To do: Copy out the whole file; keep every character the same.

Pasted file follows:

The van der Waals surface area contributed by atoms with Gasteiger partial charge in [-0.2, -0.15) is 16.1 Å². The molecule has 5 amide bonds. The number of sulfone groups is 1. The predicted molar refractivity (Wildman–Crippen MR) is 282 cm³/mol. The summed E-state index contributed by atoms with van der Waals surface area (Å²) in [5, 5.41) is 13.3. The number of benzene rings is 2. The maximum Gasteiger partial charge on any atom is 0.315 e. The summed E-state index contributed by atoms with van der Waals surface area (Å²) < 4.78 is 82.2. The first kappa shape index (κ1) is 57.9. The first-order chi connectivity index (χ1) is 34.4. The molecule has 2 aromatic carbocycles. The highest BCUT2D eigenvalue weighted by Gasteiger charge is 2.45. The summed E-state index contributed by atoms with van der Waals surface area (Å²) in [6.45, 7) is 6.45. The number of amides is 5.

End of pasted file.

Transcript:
The van der Waals surface area contributed by atoms with Gasteiger partial charge in [-0.2, -0.15) is 16.1 Å². The molecule has 5 amide bonds. The number of sulfone groups is 1. The predicted molar refractivity (Wildman–Crippen MR) is 282 cm³/mol. The summed E-state index contributed by atoms with van der Waals surface area (Å²) in [5, 5.41) is 13.3. The number of benzene rings is 2. The maximum Gasteiger partial charge on any atom is 0.315 e. The summed E-state index contributed by atoms with van der Waals surface area (Å²) < 4.78 is 82.2. The first kappa shape index (κ1) is 57.9. The first-order chi connectivity index (χ1) is 34.4. The molecule has 2 aromatic carbocycles. The highest BCUT2D eigenvalue weighted by Gasteiger charge is 2.45. The summed E-state index contributed by atoms with van der Waals surface area (Å²) in [6.45, 7) is 6.45. The number of amides is 5.